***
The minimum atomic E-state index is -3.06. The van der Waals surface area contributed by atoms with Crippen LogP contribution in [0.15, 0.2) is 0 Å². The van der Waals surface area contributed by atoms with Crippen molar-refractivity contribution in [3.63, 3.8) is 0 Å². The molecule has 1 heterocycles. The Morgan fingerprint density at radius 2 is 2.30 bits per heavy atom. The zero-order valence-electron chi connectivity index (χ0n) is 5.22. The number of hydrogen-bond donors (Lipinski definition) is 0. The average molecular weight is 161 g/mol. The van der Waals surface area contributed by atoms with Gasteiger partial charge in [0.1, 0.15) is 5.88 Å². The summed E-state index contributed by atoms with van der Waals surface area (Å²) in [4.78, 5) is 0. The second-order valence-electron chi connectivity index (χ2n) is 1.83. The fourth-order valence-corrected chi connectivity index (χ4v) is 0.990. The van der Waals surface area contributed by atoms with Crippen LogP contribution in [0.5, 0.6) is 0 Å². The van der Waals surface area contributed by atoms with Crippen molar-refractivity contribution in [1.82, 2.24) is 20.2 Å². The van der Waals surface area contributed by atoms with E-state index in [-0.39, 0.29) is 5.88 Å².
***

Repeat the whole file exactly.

The minimum atomic E-state index is -3.06. The van der Waals surface area contributed by atoms with Crippen LogP contribution in [0.15, 0.2) is 0 Å². The van der Waals surface area contributed by atoms with Crippen molar-refractivity contribution in [3.63, 3.8) is 0 Å². The molecule has 1 heterocycles. The Morgan fingerprint density at radius 2 is 2.30 bits per heavy atom. The zero-order valence-electron chi connectivity index (χ0n) is 5.22. The number of hydrogen-bond donors (Lipinski definition) is 0. The average molecular weight is 161 g/mol. The van der Waals surface area contributed by atoms with Gasteiger partial charge in [0.1, 0.15) is 5.88 Å². The summed E-state index contributed by atoms with van der Waals surface area (Å²) in [4.78, 5) is 0. The second-order valence-electron chi connectivity index (χ2n) is 1.83. The fourth-order valence-corrected chi connectivity index (χ4v) is 0.990. The van der Waals surface area contributed by atoms with Crippen LogP contribution in [0.5, 0.6) is 0 Å². The van der Waals surface area contributed by atoms with Crippen molar-refractivity contribution in [1.82, 2.24) is 20.2 Å². The van der Waals surface area contributed by atoms with E-state index in [-0.39, 0.29) is 5.88 Å².